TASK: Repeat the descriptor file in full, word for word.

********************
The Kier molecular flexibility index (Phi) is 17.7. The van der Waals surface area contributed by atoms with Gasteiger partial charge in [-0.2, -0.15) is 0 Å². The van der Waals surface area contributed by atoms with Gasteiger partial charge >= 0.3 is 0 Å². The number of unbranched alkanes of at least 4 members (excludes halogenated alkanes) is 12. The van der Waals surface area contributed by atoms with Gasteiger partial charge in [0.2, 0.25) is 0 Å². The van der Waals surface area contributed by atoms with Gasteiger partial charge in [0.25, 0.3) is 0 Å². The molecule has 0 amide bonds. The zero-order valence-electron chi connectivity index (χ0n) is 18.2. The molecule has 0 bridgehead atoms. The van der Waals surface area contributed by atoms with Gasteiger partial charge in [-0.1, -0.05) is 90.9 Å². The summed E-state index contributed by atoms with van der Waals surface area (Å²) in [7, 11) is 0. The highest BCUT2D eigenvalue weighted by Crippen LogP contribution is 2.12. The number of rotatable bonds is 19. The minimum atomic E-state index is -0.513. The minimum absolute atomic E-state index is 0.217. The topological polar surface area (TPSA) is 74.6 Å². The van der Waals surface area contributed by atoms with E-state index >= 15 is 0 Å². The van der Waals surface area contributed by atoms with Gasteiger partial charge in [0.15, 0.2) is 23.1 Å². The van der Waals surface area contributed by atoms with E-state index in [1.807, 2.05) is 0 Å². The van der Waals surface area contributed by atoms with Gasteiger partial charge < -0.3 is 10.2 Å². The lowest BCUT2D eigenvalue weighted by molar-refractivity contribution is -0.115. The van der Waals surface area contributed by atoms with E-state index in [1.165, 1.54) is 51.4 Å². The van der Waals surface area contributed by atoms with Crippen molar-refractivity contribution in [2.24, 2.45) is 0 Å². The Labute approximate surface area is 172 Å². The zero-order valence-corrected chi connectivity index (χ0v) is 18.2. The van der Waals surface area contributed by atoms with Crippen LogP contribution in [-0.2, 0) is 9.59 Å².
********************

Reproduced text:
The Kier molecular flexibility index (Phi) is 17.7. The van der Waals surface area contributed by atoms with Gasteiger partial charge in [-0.2, -0.15) is 0 Å². The van der Waals surface area contributed by atoms with Gasteiger partial charge >= 0.3 is 0 Å². The number of unbranched alkanes of at least 4 members (excludes halogenated alkanes) is 12. The van der Waals surface area contributed by atoms with Gasteiger partial charge in [0.2, 0.25) is 0 Å². The van der Waals surface area contributed by atoms with Gasteiger partial charge in [0.25, 0.3) is 0 Å². The molecule has 0 amide bonds. The zero-order valence-electron chi connectivity index (χ0n) is 18.2. The molecule has 0 bridgehead atoms. The van der Waals surface area contributed by atoms with Gasteiger partial charge in [-0.1, -0.05) is 90.9 Å². The summed E-state index contributed by atoms with van der Waals surface area (Å²) in [7, 11) is 0. The highest BCUT2D eigenvalue weighted by Crippen LogP contribution is 2.12. The number of rotatable bonds is 19. The minimum atomic E-state index is -0.513. The minimum absolute atomic E-state index is 0.217. The topological polar surface area (TPSA) is 74.6 Å². The van der Waals surface area contributed by atoms with E-state index >= 15 is 0 Å². The van der Waals surface area contributed by atoms with Gasteiger partial charge in [0.15, 0.2) is 23.1 Å². The van der Waals surface area contributed by atoms with E-state index in [1.807, 2.05) is 0 Å². The van der Waals surface area contributed by atoms with Gasteiger partial charge < -0.3 is 10.2 Å². The lowest BCUT2D eigenvalue weighted by molar-refractivity contribution is -0.115. The van der Waals surface area contributed by atoms with E-state index in [1.165, 1.54) is 51.4 Å². The van der Waals surface area contributed by atoms with Crippen molar-refractivity contribution in [2.24, 2.45) is 0 Å². The Labute approximate surface area is 172 Å². The zero-order valence-corrected chi connectivity index (χ0v) is 18.2. The van der Waals surface area contributed by atoms with Crippen LogP contribution in [-0.2, 0) is 9.59 Å².